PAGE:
Red Snapper Season to Re-Open & Support Your Local Businesses
Florida Sea Grant Extension Agent
The Federal waters have been reopened to fishing off the Florida Panhandle. Because of the oil spill closures, the annual red snapper harvest quota was not reached during the original fishing season from June 1st to July 24th. To help the charter fishing industry earn some much needed revenue and allow fishermen to catch the remaining quota, the fishing season for Red Snapper will reopen on October 1st and will be open Fridays to Sundays through November 22 for an additional 24 days of fishing. Anglers may keep two fish per day that are at least 16 inches long.
Red Snapper season will be open on weekends through November 22nd. Photo Credits: Steve Theberge
At an Independent claims information meeting on August 10th in Bay County, Charter Boat Captains expressed concerns about how the oil spill was impacting the survival of larval fish, especially young of the year Red Snapper. They were very concerned how this could impact their businesses for years to come. Seafood Restaurant owners complained about how the negative and often inaccurate press was scaring consumers from eating seafood and that the public needed to be reassured that Gulf seafood was to eat.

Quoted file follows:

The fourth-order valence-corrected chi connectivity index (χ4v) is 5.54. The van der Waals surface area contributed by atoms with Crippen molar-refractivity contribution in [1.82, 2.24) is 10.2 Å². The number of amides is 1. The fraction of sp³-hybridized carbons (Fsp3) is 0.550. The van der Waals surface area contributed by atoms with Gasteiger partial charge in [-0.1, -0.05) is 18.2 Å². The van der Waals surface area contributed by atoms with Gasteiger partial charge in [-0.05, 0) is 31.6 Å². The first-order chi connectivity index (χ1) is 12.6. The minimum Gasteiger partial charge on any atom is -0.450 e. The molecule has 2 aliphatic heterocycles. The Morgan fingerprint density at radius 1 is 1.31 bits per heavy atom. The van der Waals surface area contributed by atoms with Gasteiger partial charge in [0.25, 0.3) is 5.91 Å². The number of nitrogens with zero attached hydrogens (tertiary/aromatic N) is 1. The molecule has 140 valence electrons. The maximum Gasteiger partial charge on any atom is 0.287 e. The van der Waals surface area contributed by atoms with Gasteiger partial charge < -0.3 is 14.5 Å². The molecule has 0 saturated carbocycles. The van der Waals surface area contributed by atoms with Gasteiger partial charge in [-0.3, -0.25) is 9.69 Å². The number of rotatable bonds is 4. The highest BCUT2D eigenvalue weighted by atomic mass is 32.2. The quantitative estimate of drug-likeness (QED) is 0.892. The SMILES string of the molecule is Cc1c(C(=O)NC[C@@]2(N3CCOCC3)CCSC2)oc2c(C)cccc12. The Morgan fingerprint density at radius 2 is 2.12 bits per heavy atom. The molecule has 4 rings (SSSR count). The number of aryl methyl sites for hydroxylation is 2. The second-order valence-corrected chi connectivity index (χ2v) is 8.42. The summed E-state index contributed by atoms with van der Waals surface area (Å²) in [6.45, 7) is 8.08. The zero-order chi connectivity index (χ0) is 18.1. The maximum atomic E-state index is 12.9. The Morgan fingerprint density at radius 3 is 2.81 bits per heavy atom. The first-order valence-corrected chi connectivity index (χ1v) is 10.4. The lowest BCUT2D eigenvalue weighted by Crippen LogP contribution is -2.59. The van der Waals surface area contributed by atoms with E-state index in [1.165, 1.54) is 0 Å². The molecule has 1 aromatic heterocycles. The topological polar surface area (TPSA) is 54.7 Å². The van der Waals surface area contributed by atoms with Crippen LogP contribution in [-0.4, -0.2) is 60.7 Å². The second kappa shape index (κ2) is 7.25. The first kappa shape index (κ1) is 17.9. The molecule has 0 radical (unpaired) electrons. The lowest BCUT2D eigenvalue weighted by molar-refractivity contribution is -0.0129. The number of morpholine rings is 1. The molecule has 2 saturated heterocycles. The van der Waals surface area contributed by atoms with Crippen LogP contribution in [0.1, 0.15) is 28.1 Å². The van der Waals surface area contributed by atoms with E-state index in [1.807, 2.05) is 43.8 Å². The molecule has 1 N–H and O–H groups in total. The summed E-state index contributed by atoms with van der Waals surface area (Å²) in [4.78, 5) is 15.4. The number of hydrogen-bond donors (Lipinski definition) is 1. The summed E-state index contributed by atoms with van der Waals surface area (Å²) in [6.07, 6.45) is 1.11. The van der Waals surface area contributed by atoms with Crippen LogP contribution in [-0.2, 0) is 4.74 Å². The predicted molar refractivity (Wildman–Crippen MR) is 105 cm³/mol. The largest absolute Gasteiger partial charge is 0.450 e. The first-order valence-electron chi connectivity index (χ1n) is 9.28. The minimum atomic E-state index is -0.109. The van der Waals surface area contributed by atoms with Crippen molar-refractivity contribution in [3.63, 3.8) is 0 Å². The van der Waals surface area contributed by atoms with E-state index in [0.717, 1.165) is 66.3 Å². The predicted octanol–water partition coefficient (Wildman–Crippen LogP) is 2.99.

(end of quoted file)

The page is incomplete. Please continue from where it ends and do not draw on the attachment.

Red Snapper and other Gulf fish are safe to consume. Photo Credits: Steve Theberge
Scientists have tested fish and the waters off Bay County Extensively for 30 days before they reopened it for fishing. Finfish will be safe to catch and eat. Support local tackle stores and charter boats if you don’t have a boat of your own, and take advantage of this opportunity to have some fun as well. Also don’t forgot Gulf Seafood is safe to eat and very healthy for you. Local seafood restaurants and fish markets can use your support as well. The biggest impacts of the oil spill on Bay County have been economic. Supporting local businesses and spreading the word to the outside word that are waters and beaches are clean, and our seafood safe and delicious can help the whole community.
Support local restuarants and businesses to help speed recovery. Photo Credits: Andrew Diller